2

I am trying to replace all comma that are between two known character(§)

My test string: '§Rd, Vasai - East, Thane§'

The expected output: '§Rd; Vasai - East; Thane§'

I managed to remove the one occurrence using:

re.sub(r'(§[^§\r\n]*),([^§\r\n]*§)', r"\1;\2", '§Rd, Vasai - East, Thane§') 

But this returns: §Rd, Vasai - East; Thane§

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5

We can handle this using re.sub along with a callback function which replaces commas with semicolons:

def repl(m):
    str = m.group(0)
    return str.replace(",", ";")

inp = "Hello World blah, blah, §Rd, Vasai - East, Thane§ also Goodbye, world!"
print(inp)
print re.sub('§.*?§', repl, inp)

This prints:

Hello World blah, blah, §Rd, Vasai - East, Thane§ also Goodbye, world!
Hello World blah, blah, §Rd; Vasai - East; Thane§ also Goodbye, world!

The idea here is to match every string beginning and ending with §, then to selectively do another replacement on that string to replace commas with semicolons. I assume that the § would always have an open and close, or if not, that you would be OK with the final § possibly be dangling.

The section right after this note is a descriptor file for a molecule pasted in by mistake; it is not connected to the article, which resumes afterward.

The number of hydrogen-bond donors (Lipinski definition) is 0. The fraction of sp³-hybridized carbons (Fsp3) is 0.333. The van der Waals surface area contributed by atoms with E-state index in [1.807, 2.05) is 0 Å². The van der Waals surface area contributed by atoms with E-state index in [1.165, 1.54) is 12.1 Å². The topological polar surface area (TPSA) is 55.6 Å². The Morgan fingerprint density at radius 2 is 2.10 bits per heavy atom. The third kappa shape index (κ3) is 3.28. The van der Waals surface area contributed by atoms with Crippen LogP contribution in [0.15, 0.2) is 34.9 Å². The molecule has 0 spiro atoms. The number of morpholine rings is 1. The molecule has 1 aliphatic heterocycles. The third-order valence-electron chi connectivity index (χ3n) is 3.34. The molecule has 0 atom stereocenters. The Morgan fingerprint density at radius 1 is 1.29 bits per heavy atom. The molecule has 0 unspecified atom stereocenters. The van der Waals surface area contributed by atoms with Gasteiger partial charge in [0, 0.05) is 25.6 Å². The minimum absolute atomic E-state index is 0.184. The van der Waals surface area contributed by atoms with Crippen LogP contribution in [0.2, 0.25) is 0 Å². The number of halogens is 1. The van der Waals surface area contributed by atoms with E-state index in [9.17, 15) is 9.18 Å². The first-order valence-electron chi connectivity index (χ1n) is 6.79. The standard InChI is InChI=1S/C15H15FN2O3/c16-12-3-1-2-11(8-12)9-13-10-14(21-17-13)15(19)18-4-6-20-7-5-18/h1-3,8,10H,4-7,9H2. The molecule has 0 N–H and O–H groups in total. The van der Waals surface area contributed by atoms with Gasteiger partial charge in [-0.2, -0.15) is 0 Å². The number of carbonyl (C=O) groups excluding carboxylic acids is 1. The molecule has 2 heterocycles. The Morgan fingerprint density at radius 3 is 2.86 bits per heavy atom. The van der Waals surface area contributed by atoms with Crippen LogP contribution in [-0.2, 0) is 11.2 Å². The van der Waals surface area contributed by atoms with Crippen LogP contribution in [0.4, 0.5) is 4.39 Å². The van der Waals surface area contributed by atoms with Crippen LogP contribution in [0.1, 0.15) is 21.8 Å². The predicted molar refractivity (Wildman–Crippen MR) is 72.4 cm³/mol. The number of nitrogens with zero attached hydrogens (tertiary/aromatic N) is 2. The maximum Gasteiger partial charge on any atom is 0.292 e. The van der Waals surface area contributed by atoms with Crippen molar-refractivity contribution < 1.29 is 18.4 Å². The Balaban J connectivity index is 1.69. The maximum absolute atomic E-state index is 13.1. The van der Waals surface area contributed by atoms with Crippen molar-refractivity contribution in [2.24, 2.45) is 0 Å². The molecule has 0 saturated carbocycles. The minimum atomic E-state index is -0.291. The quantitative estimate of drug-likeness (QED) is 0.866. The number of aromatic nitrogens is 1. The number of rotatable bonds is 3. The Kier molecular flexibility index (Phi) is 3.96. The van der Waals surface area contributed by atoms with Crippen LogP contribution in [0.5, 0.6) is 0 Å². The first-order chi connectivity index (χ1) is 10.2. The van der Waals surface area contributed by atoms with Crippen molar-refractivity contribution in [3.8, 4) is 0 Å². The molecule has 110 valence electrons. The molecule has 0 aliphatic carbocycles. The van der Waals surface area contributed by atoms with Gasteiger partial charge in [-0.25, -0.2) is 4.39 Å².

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  • That did the trick ! Yes, i always have a opening and a closing §. – Tony Sep 8 '19 at 1:13
0

This expression,

(?<=^§|,)[^,§\r\n]*(?=§$|,)

with re.findall also might just work:

import re

matches = re.findall(r'(?<=^§|,)[^,§\r\n]*(?=§$|,)', "§Rd, Vasai - East, Thane§")
length = len(matches)
output = '§'
for i in range(length):
    if i == length - 1:
        output += str(matches[i]) + '§'
    else:   
        output += str(matches[i]) + ';'

print(output)

Output

§Rd; Vasai - East; Thane§

If you wish to explore/simplify/modify the expression, it's been explained on the top right panel of regex101.com. If you'd like, you can also watch in this link, how it would match against some sample inputs.


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